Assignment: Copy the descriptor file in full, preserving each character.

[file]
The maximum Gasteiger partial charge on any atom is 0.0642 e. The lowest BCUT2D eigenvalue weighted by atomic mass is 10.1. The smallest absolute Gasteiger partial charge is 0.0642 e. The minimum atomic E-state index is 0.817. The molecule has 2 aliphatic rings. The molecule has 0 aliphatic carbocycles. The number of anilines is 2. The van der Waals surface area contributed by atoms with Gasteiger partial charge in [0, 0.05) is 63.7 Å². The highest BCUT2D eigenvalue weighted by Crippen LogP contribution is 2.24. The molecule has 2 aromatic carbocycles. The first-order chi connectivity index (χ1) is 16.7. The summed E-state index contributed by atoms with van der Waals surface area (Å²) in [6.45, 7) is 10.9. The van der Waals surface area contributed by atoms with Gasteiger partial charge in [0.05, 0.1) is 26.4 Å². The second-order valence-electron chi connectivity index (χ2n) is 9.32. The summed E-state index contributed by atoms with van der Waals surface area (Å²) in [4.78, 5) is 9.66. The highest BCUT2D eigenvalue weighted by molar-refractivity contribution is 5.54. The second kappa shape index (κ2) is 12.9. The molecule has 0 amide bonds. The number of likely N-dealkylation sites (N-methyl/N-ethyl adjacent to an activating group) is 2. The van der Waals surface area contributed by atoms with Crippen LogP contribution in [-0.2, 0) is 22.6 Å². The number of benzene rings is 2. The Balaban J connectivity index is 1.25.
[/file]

The maximum Gasteiger partial charge on any atom is 0.0642 e. The lowest BCUT2D eigenvalue weighted by atomic mass is 10.1. The smallest absolute Gasteiger partial charge is 0.0642 e. The minimum atomic E-state index is 0.817. The molecule has 2 aliphatic rings. The molecule has 0 aliphatic carbocycles. The number of anilines is 2. The van der Waals surface area contributed by atoms with Gasteiger partial charge in [0, 0.05) is 63.7 Å². The highest BCUT2D eigenvalue weighted by Crippen LogP contribution is 2.24. The molecule has 2 aromatic carbocycles. The first-order chi connectivity index (χ1) is 16.7. The summed E-state index contributed by atoms with van der Waals surface area (Å²) in [6.45, 7) is 10.9. The van der Waals surface area contributed by atoms with Gasteiger partial charge in [0.05, 0.1) is 26.4 Å². The second-order valence-electron chi connectivity index (χ2n) is 9.32. The summed E-state index contributed by atoms with van der Waals surface area (Å²) in [4.78, 5) is 9.66. The highest BCUT2D eigenvalue weighted by molar-refractivity contribution is 5.54. The second kappa shape index (κ2) is 12.9. The molecule has 0 amide bonds. The number of likely N-dealkylation sites (N-methyl/N-ethyl adjacent to an activating group) is 2. The van der Waals surface area contributed by atoms with Crippen LogP contribution in [-0.2, 0) is 22.6 Å². The number of benzene rings is 2. The Balaban J connectivity index is 1.25.